Updated 01 July 2020
Around 10 per cent of Brits currently own a second property, either in the UK or overseas. Most of these properties are buy-to-lets, though a proportion are holiday homes, holiday lets or second homes. If you're thinking of buying an additional property, you'll need to consider the impact of the additional stamp duty land tax, as well as these more general questions:
All these different circumstances will influence the decisions you make when you buy your second property. Even though you may be an experienced buyer by this time, it can still help to consult a mortgage adviser on a second home purchase. Read on as we deal with these questions one at a time.
There are many reasons why people buy more than one home. Maybe you work in a city but prefer the country life, and want space and fresh air at the weekends but a local place to stay midweek. Equally, your job may take you to different parts of the country. A second home may also serve as a holiday home, or be rented out some of the time as a source of income. Alternatively, you may have a large sum of money to invest and decide to sink it into a property so you can obtain some practical use from it while it (hopefully) increases in value. A second home purchase may even be short-term, if you fancy making money from property developing.
The property that you consider your main home is known as your primary residence (or your ‘Principal Private Residence’ in taxman-speak). Any additional property you own (including buy-to-let property) is known as a secondary residence.
When you buy any property, you have to pay stamp duty land tax on the purchase. When you buy a secondary residence, you have to pay an extra 3 per cent surcharge on top of the usual stamp duty. Unlike first home stamp duty, it includes properties under the value of £125,000.
A secondary residence is also subject to capital gains tax (CGT) when you sell it, if its value has increased since you bought it. Only the growth in value is taxed, and your CGT allowance will reduce the taxable amount. If you’re selling, ask your financial adviser or accountant to help you work out how much you may need to pay.
Even if you didn’t start with buy-to-let in mind, you may decide to let your second home so that it generates income rather than sitting empty (this can also be a good way to keep the property maintained, if you pick responsible tenants). However, to do this you’ll need to remortgage the secondary residence to a buy-to-let mortgage, as you can’t let a property if it’s on an ordinary homebuyer’s mortgage.
Not everyone has heard of this option, but essentially it means letting out the property you currently live in so that you can purchase a new place. You might try this if you’re struggling to sell your current home, or if you simply want to keep it as an investment.
Another reason for let-to-buy may be to free up cash for a deposit on the secondary residence. Assuming you owned enough equity, you could remortgage your current home to release some of that value as a cash sum. This can be both complex and risky, however, so consult your mortgage adviser about the practicalities.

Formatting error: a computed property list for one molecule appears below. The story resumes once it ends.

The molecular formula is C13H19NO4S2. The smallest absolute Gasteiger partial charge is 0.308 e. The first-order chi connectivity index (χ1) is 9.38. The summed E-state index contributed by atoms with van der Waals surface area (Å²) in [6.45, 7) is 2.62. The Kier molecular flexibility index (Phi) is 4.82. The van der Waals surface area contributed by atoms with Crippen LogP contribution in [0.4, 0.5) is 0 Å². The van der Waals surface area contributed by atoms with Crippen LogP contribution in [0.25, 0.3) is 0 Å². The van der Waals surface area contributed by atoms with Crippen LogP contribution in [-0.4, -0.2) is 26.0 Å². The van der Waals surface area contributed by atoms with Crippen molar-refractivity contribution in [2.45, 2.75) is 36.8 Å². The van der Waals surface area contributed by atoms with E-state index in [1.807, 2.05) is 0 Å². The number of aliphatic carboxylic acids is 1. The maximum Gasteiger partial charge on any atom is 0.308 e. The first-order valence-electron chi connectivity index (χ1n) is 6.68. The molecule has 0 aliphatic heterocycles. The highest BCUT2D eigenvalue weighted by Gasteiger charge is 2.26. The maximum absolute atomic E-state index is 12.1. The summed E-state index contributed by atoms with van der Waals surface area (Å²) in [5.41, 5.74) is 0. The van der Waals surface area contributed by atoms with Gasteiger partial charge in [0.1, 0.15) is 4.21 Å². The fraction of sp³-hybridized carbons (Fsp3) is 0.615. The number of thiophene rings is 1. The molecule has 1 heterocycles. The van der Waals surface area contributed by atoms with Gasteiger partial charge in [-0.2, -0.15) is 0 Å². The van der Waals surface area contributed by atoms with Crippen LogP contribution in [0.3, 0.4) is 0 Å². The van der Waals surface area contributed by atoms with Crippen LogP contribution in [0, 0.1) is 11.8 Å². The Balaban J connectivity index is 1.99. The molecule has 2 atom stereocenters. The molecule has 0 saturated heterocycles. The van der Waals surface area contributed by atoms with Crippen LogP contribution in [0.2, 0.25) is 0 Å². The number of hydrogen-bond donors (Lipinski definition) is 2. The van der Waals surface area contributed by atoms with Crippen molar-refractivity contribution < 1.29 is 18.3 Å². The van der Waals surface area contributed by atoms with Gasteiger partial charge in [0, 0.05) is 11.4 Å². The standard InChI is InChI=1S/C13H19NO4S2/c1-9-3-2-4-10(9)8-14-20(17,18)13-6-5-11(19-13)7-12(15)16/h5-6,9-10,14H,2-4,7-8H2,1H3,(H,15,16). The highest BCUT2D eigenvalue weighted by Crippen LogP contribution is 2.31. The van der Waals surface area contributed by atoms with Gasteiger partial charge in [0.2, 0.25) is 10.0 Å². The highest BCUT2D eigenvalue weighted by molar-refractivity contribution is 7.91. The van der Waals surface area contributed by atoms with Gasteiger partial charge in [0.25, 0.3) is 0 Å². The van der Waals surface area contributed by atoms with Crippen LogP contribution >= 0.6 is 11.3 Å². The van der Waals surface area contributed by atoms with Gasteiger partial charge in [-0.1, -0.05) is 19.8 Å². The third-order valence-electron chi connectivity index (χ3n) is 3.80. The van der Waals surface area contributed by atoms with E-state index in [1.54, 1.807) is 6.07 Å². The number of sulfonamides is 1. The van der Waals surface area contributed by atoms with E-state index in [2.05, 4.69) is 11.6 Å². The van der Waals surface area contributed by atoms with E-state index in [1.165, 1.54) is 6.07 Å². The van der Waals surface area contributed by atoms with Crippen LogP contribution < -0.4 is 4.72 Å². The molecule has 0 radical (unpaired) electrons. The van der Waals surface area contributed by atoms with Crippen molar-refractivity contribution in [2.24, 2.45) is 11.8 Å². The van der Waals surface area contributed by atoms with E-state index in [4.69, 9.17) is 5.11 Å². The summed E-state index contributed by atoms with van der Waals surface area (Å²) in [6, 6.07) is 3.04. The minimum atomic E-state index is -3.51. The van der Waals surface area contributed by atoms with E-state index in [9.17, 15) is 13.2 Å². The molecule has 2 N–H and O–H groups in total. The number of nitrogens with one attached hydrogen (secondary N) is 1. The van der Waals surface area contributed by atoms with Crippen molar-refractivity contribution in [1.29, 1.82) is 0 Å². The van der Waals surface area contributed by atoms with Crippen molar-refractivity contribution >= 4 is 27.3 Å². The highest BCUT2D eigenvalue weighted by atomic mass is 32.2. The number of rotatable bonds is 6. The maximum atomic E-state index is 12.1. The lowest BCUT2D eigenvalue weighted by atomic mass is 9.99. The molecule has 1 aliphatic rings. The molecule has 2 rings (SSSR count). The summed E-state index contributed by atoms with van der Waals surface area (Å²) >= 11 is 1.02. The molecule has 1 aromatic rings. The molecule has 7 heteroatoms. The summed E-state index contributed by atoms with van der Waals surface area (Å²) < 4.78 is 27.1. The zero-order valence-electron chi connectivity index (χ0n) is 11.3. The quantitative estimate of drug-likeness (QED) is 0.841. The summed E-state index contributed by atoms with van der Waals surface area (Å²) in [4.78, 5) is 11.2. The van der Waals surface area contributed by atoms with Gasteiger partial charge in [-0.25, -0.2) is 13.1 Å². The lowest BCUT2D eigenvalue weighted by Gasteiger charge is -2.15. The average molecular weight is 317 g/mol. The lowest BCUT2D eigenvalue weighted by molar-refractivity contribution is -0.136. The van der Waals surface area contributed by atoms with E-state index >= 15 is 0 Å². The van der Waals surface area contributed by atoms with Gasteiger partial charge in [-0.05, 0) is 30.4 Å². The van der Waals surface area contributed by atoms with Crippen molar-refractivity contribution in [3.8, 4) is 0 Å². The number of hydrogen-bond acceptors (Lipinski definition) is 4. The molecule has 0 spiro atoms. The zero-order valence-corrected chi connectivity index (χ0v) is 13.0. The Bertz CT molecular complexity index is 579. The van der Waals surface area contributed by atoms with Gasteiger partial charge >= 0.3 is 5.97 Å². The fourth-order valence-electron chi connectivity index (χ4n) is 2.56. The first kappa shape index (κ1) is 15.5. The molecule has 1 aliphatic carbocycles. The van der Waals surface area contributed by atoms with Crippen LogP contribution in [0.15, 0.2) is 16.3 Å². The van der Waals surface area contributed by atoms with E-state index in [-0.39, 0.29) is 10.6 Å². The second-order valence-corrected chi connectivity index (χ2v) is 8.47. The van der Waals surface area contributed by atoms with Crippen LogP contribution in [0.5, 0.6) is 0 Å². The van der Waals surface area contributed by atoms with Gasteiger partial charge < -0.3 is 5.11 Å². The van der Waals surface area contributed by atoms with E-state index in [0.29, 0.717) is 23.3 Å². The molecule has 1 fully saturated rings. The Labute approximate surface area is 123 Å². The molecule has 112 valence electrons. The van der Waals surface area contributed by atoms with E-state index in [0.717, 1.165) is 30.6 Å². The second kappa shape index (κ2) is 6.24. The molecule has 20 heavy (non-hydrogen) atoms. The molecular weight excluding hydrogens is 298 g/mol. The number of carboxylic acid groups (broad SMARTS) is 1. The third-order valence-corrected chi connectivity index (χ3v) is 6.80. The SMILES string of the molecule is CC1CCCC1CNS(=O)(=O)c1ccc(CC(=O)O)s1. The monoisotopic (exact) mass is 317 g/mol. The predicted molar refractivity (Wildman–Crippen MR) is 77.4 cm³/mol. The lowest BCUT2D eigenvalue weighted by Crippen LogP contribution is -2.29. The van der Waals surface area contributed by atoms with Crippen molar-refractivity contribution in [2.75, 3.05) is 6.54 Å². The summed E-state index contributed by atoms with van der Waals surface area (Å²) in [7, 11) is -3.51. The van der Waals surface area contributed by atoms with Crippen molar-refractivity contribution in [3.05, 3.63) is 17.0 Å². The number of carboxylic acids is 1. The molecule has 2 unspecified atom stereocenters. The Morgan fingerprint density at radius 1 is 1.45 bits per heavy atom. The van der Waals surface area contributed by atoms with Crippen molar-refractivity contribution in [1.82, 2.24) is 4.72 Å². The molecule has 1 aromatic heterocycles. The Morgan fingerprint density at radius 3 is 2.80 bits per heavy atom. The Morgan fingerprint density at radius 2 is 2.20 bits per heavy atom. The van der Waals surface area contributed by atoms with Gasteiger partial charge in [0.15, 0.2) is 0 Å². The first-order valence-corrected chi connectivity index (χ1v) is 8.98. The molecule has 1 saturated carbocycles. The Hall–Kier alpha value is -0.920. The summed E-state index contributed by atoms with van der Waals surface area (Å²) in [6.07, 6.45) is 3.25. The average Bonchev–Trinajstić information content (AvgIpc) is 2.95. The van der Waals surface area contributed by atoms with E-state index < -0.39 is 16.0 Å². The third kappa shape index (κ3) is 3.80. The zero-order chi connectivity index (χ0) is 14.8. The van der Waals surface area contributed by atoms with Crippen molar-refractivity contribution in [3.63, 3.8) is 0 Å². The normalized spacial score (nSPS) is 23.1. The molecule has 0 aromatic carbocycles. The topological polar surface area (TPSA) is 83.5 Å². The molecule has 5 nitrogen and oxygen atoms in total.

One popular reason for buying a secondary property is to profit from a strong housing market. The usual approach is to buy a relatively cheap property (probably one that needs a lot of work), carry out renovations or extend it, and then sell it on quickly as a finished product. During a property boom this can be a very lucrative practice, but it carries high risk – if the market suddenly stalls or crashes (as has frequently happened in the past) you can lose a huge amount of money and be left with a half-finished home you can’t sell.
If you’re tempted by this route, aim to have a safety margin to cushion you if prices don’t rise as you hoped, or if the property takes longer than expected to resell. Also factor in the costs of renovation (and remember that estimated costs usually rise considerably). But if you’re a DIY fanatic and enjoy a big project, talk to your mortgage adviser about making it happen.
Buying a property specifically for your holidays has many attractions, if you love a place enough to go there year after year. And when you’re not using it yourself, you can rent it out to other holidaymakers – and the good news is that you may not need a buy-to-let mortgage for this (it can be a normal residential mortgage if you only let it for a few weeks a year; if you plan to let it more regularly, you will need a holiday let mortgage).
Renting out your holiday home to guests may have tax implications, so discuss this with your financial adviser. On the plus side, you may be able to claim certain allowances and reliefs if you let out the home for more than 105 days a year.
Some people choose a purpose-built property to save on tax and avoid anger from local residents who feel they’re being forced out of their native home. However, some purpose-built properties don’t have planning permission to be residential all year round, which could affect your future if you want to move there permanently someday.
If you’re a homeowner and you are buying a home with a relative, this is counted as a secondary residence and you’ll have to pay the stamp duty surcharge. For alternative options on how to help your children buy a first home, see our page on The Bank of Mum and Dad.
If the property you’re buying is only partly for business purposes and also partly residential, then it will be classed as a mixed-use property. A mixed-use property will mean lower stamp duty, though you will of course have to pay other taxes and higher business rates.
A good rule of thumb is: if you took care buying your main home, then you should take double the care when buying a secondary residence. Start by finding a mortgage adviser who specialises in this area.
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